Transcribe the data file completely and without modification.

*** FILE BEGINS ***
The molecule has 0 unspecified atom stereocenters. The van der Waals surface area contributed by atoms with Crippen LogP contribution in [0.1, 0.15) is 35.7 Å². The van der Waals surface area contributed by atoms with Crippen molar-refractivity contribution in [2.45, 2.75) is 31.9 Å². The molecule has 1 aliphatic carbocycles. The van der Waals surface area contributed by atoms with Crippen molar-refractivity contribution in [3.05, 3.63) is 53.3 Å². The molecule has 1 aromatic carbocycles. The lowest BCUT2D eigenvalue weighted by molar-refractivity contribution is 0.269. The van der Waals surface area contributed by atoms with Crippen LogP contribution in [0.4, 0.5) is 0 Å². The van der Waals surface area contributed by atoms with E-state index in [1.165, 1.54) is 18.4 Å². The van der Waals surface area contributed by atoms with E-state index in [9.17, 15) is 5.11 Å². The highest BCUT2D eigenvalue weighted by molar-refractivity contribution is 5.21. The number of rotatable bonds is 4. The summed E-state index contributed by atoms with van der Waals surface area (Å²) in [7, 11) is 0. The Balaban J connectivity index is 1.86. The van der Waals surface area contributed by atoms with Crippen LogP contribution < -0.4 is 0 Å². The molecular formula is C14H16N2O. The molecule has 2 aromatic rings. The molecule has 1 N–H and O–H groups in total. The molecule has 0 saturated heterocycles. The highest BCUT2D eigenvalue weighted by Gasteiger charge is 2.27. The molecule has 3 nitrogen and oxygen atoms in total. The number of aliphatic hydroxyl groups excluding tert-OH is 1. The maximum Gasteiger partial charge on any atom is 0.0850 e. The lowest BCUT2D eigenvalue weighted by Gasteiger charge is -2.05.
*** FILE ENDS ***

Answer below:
The molecule has 0 unspecified atom stereocenters. The van der Waals surface area contributed by atoms with Crippen LogP contribution in [0.1, 0.15) is 35.7 Å². The van der Waals surface area contributed by atoms with Crippen molar-refractivity contribution in [2.45, 2.75) is 31.9 Å². The molecule has 1 aliphatic carbocycles. The van der Waals surface area contributed by atoms with Crippen molar-refractivity contribution in [3.05, 3.63) is 53.3 Å². The molecule has 1 aromatic carbocycles. The lowest BCUT2D eigenvalue weighted by molar-refractivity contribution is 0.269. The van der Waals surface area contributed by atoms with Crippen LogP contribution in [0.4, 0.5) is 0 Å². The van der Waals surface area contributed by atoms with E-state index in [1.165, 1.54) is 18.4 Å². The van der Waals surface area contributed by atoms with E-state index in [9.17, 15) is 5.11 Å². The highest BCUT2D eigenvalue weighted by molar-refractivity contribution is 5.21. The number of rotatable bonds is 4. The summed E-state index contributed by atoms with van der Waals surface area (Å²) in [7, 11) is 0. The Balaban J connectivity index is 1.86. The van der Waals surface area contributed by atoms with Crippen LogP contribution < -0.4 is 0 Å². The molecular formula is C14H16N2O. The molecule has 2 aromatic rings. The molecule has 1 N–H and O–H groups in total. The molecule has 0 saturated heterocycles. The highest BCUT2D eigenvalue weighted by Gasteiger charge is 2.27. The molecule has 3 nitrogen and oxygen atoms in total. The number of aliphatic hydroxyl groups excluding tert-OH is 1. The maximum Gasteiger partial charge on any atom is 0.0850 e. The lowest BCUT2D eigenvalue weighted by Gasteiger charge is -2.05.